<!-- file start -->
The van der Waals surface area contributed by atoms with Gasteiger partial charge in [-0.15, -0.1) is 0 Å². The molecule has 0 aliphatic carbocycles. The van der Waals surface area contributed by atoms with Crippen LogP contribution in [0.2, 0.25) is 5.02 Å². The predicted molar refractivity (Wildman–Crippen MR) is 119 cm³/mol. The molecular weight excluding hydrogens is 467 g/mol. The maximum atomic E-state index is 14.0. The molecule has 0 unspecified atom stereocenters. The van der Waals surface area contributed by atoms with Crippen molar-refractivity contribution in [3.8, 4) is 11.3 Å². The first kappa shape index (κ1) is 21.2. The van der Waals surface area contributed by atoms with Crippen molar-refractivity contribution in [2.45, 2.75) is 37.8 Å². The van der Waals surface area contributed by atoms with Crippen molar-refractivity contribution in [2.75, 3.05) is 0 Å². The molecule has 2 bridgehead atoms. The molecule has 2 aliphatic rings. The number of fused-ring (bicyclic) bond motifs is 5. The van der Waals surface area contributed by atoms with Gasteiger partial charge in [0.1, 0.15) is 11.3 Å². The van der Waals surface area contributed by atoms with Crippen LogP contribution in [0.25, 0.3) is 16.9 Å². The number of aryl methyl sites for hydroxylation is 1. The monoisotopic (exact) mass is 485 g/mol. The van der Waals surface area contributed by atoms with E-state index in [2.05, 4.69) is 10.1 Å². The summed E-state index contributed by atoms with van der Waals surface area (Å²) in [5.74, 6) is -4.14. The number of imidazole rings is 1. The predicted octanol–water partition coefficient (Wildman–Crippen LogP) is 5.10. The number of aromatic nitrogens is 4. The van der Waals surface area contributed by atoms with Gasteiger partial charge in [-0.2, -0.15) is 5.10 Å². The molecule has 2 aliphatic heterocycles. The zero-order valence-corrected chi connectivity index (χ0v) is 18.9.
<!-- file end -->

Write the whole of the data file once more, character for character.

The van der Waals surface area contributed by atoms with Gasteiger partial charge in [-0.15, -0.1) is 0 Å². The molecule has 0 aliphatic carbocycles. The van der Waals surface area contributed by atoms with Crippen LogP contribution in [0.2, 0.25) is 5.02 Å². The predicted molar refractivity (Wildman–Crippen MR) is 119 cm³/mol. The molecular weight excluding hydrogens is 467 g/mol. The maximum atomic E-state index is 14.0. The molecule has 0 unspecified atom stereocenters. The van der Waals surface area contributed by atoms with Crippen molar-refractivity contribution in [3.8, 4) is 11.3 Å². The first kappa shape index (κ1) is 21.2. The van der Waals surface area contributed by atoms with Crippen molar-refractivity contribution in [2.45, 2.75) is 37.8 Å². The van der Waals surface area contributed by atoms with Crippen molar-refractivity contribution in [2.75, 3.05) is 0 Å². The molecule has 2 bridgehead atoms. The molecule has 2 aliphatic rings. The number of fused-ring (bicyclic) bond motifs is 5. The van der Waals surface area contributed by atoms with Gasteiger partial charge in [0.1, 0.15) is 11.3 Å². The van der Waals surface area contributed by atoms with Crippen LogP contribution in [0.25, 0.3) is 16.9 Å². The number of aryl methyl sites for hydroxylation is 1. The monoisotopic (exact) mass is 485 g/mol. The van der Waals surface area contributed by atoms with E-state index in [2.05, 4.69) is 10.1 Å². The summed E-state index contributed by atoms with van der Waals surface area (Å²) in [5.74, 6) is -4.14. The number of imidazole rings is 1. The predicted octanol–water partition coefficient (Wildman–Crippen LogP) is 5.10. The number of aromatic nitrogens is 4. The van der Waals surface area contributed by atoms with Gasteiger partial charge in [-0.2, -0.15) is 5.10 Å². The molecule has 2 aliphatic heterocycles. The zero-order valence-corrected chi connectivity index (χ0v) is 18.9.